Updated: Feb 29
If you have been following this channel over the last year, you may recall our video on CES 2018 where we saw some great astronomy-related stuff like Meade's newest telescopes, Vaonis' sleek Stellina, NASA's booth, Unistellar's Evscope, and the very affordable Hi-Yuni telescope.
This year we had the chance to go back to CES for just one day. We had a fun time despite how short it was, and sadly we did not see many astronomy innovations. We did get to keep some great souvenirs though!
Video of us doing some cheesy poses at the Canon Booth - CES 2019
Coincidentally, the following day one of the founders of Unistellar, Franck Marchis, whom we interviewed in last year's CES video, joined the Las Vegas Astronomical Society at the Neon Museum in downtown Las Vegas. Franck brought his latest EVscope prototype to test in the highly light polluted area. When we heard the news, we drove to the meet-up place and were happy to see that there was already an important crowd interested in both Unistellar and the LVAS members' telescopes.
Franck preparing the EVscope for the public
The Las Vegas Astronomical Society often holds free public events like these at several locations in and around Las Vegas. A few members volunteer their time and equipment to show the stars to people who hardly take the time to look at the sky as it is.
You may also learn many things about deep sky objects, astrophotography, and astronomy in general when attending these events, as members are very knowledgeable and love to share what they know with others!
If you live in Vegas, take a break and stargaze by clicking on THIS LINK to learn more!
Although the sky was fully covered by clouds when we arrived, we waited almost 3 hours for the Orion constellation to shine through an opening of clouds. In the meantime, Franck showed us a video taken on his phone from the night before of M42, and it was an observation taken right from his hotel balcony near the Strip!
It's interesting to know that because of how this telescope works (by projecting an image to the eyepiece that is a series of accumulated frames improving over time), you can easily take a video of what you see inside with your phone. He was also able to show us an actual image taken with the Evscope. Of course, our video does not do it justice as the whites popped out too much, but it was certainly impressive!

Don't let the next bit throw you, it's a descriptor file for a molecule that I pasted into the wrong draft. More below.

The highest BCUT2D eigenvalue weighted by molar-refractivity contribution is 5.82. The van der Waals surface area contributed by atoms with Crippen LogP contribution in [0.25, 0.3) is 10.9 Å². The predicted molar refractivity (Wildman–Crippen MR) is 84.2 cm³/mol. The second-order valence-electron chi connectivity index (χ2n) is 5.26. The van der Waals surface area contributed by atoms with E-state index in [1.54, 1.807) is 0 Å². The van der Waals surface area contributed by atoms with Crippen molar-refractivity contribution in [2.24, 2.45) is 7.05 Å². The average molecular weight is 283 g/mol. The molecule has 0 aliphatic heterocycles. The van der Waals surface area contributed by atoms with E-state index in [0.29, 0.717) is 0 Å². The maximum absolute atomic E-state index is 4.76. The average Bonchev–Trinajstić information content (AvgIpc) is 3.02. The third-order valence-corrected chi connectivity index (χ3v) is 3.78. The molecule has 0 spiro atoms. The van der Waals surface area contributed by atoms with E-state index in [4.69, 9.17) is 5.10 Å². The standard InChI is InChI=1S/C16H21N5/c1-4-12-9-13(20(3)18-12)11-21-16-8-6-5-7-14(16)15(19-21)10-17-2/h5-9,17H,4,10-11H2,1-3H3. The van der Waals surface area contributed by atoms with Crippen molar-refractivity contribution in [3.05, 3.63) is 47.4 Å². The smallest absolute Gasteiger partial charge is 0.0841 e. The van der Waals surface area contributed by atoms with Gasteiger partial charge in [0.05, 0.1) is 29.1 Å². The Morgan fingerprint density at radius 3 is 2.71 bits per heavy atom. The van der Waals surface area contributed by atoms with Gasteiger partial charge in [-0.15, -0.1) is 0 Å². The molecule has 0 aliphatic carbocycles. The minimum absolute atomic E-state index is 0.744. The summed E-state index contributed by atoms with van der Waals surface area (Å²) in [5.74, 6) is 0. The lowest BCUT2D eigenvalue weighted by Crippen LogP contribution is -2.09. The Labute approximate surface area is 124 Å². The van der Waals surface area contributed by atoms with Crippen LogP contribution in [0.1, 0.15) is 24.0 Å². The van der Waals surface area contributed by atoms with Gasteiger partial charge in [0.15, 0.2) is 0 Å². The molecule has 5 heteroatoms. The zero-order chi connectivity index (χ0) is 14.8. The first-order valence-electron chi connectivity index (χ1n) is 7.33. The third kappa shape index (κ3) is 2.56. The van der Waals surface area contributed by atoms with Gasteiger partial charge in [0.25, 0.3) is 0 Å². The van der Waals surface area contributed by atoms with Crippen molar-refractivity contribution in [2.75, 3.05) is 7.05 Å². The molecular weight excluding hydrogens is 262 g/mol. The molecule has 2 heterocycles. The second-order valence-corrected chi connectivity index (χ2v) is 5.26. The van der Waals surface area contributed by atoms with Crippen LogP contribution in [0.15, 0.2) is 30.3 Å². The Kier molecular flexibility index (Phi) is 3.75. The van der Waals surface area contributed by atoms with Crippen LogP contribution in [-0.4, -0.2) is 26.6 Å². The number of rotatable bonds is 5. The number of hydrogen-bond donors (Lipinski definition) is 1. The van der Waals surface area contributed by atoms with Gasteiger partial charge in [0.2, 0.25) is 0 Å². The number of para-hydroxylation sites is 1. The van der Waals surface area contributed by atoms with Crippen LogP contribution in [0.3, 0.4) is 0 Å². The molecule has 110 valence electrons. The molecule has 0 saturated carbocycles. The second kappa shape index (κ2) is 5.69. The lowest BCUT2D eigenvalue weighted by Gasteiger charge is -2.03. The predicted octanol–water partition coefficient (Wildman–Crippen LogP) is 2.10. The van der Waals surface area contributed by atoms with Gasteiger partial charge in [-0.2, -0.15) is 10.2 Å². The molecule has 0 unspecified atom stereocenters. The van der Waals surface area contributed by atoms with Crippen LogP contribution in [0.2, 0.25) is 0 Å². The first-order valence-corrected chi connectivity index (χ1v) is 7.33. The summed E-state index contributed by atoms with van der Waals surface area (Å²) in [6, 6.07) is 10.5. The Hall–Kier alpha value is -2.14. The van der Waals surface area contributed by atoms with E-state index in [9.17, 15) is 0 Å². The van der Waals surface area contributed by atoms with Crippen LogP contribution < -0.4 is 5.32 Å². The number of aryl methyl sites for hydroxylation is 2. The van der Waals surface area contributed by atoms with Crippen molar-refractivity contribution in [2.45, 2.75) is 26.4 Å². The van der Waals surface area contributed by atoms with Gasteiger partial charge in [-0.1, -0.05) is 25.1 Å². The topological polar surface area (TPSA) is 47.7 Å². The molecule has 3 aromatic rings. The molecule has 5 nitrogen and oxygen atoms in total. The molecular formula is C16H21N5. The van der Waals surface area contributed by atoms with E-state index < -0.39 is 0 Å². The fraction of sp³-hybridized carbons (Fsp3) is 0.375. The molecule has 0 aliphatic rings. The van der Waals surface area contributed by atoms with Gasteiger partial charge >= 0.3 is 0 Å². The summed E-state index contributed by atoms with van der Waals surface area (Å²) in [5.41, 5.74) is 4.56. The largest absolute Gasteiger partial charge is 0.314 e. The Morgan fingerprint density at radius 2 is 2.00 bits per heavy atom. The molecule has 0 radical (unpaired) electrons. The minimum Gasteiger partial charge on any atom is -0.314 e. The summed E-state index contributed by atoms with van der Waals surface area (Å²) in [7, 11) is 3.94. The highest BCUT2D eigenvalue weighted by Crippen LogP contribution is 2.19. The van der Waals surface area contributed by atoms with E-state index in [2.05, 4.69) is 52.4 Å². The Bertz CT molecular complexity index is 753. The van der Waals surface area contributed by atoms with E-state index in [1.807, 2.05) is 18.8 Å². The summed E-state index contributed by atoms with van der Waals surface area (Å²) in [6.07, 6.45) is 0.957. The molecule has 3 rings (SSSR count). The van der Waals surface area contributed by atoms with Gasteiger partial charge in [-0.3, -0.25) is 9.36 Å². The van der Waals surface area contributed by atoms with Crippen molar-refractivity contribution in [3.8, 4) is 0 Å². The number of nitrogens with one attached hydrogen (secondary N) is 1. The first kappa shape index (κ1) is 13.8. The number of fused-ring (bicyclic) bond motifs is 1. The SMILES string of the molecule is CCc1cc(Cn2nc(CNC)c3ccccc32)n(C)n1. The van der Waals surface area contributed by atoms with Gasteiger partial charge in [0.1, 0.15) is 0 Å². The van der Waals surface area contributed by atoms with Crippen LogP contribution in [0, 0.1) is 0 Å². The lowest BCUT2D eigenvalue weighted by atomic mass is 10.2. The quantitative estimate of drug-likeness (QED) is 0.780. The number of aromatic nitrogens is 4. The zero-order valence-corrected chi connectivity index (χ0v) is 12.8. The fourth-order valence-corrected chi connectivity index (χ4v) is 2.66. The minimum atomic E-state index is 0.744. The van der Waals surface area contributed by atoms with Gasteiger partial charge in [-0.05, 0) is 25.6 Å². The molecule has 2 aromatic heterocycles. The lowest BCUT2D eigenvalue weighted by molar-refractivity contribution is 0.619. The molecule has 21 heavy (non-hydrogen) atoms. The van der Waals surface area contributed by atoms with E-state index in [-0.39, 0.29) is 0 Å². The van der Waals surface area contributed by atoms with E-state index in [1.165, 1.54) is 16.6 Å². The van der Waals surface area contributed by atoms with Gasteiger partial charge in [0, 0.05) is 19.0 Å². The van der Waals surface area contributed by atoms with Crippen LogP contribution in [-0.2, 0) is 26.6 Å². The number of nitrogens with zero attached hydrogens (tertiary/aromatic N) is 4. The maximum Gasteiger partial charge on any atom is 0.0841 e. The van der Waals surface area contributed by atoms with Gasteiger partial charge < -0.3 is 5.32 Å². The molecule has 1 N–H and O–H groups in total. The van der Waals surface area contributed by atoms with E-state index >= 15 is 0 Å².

When we were finally able to see Orion's sword, Franck pointed his telescope to the Orion Nebula, and a group of people began to form a line.
As we waited for our turn, we witnessed everyone's reactions looking through the eyepiece for the first time. It reminded us of Unistellar's first demo videos shown on their Kickstarter page in the very early stages of the project.
Dalia looking through the eyepiece of the EVscope for the first time
When our turn came, we were honestly expecting to see a very noisy, over exposed image through the scope because of the insane amount of light pollution at this location, but what we saw was much better than we anticipated. After waiting for the clouds to clear for a few hours it became late and cold, but this is what we saw...
The Orion Nebula was very obvious and clear, the trapezium was neat, and we could even see a little bit of the running man nebula on the left. The best part? Faint pinkish color started to appear as the software built in the telescope started stacking up the images over the minutes that passed by.
Messier 42 - Taken by the EVscope and also how it appears through the eyepiece
Before the Neon museum closed, Frank invited us to a nearby parking lot to further observe with the EVscope. Sadly, at that point the sky was completely covered and we wouldn't have been able to see anything so we went home.
We hope we can fully test this telescope soon under both a dark sky in the desert and within the most light polluted city on Earth.
Just by curiosity, the image to the right is a 20 second single shot of M42 taken with our telescope from Las Vegas. Of course this was taken after long minutes of setting up and attaching everything. And to the left is Unistellar's M42, also taken from the light polluted Vegas, but with a very simple set up AND an image visible in the eyepiece.
You can see our post about our very first impressions of the EVscope from CES 2018 HERE, where we go more in depth about the product and its specs!
We hope you liked this article. Watch our video below if you want to see it in action! We look forward to the release of the Evscope to welcome thousands of new comers into the hobby of astronomy.